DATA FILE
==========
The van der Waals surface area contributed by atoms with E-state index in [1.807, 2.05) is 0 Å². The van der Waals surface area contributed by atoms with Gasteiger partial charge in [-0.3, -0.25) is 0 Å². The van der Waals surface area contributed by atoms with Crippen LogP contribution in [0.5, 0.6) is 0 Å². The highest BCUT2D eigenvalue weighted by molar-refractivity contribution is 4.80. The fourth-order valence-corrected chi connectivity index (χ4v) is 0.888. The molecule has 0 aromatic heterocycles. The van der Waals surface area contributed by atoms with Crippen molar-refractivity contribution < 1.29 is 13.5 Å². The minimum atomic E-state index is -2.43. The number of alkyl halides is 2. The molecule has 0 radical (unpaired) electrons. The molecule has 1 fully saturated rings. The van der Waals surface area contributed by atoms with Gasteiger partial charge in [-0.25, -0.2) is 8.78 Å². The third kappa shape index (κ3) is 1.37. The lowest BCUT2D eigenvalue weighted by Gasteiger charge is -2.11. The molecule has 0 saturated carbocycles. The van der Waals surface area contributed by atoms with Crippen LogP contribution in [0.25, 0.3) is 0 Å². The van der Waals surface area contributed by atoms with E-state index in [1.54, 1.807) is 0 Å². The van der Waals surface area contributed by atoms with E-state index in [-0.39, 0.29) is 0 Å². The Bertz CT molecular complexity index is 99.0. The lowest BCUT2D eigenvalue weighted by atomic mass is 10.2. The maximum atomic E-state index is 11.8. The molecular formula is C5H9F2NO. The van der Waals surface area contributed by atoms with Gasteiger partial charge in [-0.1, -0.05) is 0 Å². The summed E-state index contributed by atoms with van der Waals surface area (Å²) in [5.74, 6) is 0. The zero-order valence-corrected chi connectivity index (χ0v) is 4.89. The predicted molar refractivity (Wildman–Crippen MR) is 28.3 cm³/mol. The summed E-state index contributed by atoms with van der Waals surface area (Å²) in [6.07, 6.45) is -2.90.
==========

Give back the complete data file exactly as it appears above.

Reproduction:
The van der Waals surface area contributed by atoms with E-state index in [1.807, 2.05) is 0 Å². The van der Waals surface area contributed by atoms with Gasteiger partial charge in [-0.3, -0.25) is 0 Å². The van der Waals surface area contributed by atoms with Crippen LogP contribution in [0.5, 0.6) is 0 Å². The highest BCUT2D eigenvalue weighted by molar-refractivity contribution is 4.80. The fourth-order valence-corrected chi connectivity index (χ4v) is 0.888. The molecule has 0 aromatic heterocycles. The van der Waals surface area contributed by atoms with Crippen molar-refractivity contribution < 1.29 is 13.5 Å². The minimum atomic E-state index is -2.43. The number of alkyl halides is 2. The molecule has 0 radical (unpaired) electrons. The molecule has 1 fully saturated rings. The van der Waals surface area contributed by atoms with Gasteiger partial charge in [-0.25, -0.2) is 8.78 Å². The third kappa shape index (κ3) is 1.37. The lowest BCUT2D eigenvalue weighted by Gasteiger charge is -2.11. The molecule has 0 saturated carbocycles. The van der Waals surface area contributed by atoms with Crippen LogP contribution in [0.25, 0.3) is 0 Å². The van der Waals surface area contributed by atoms with E-state index in [1.54, 1.807) is 0 Å². The van der Waals surface area contributed by atoms with E-state index in [-0.39, 0.29) is 0 Å². The Bertz CT molecular complexity index is 99.0. The lowest BCUT2D eigenvalue weighted by atomic mass is 10.2. The maximum atomic E-state index is 11.8. The molecular formula is C5H9F2NO. The van der Waals surface area contributed by atoms with Gasteiger partial charge in [-0.1, -0.05) is 0 Å². The summed E-state index contributed by atoms with van der Waals surface area (Å²) in [5.74, 6) is 0. The zero-order valence-corrected chi connectivity index (χ0v) is 4.89. The predicted molar refractivity (Wildman–Crippen MR) is 28.3 cm³/mol. The summed E-state index contributed by atoms with van der Waals surface area (Å²) in [6.07, 6.45) is -2.90.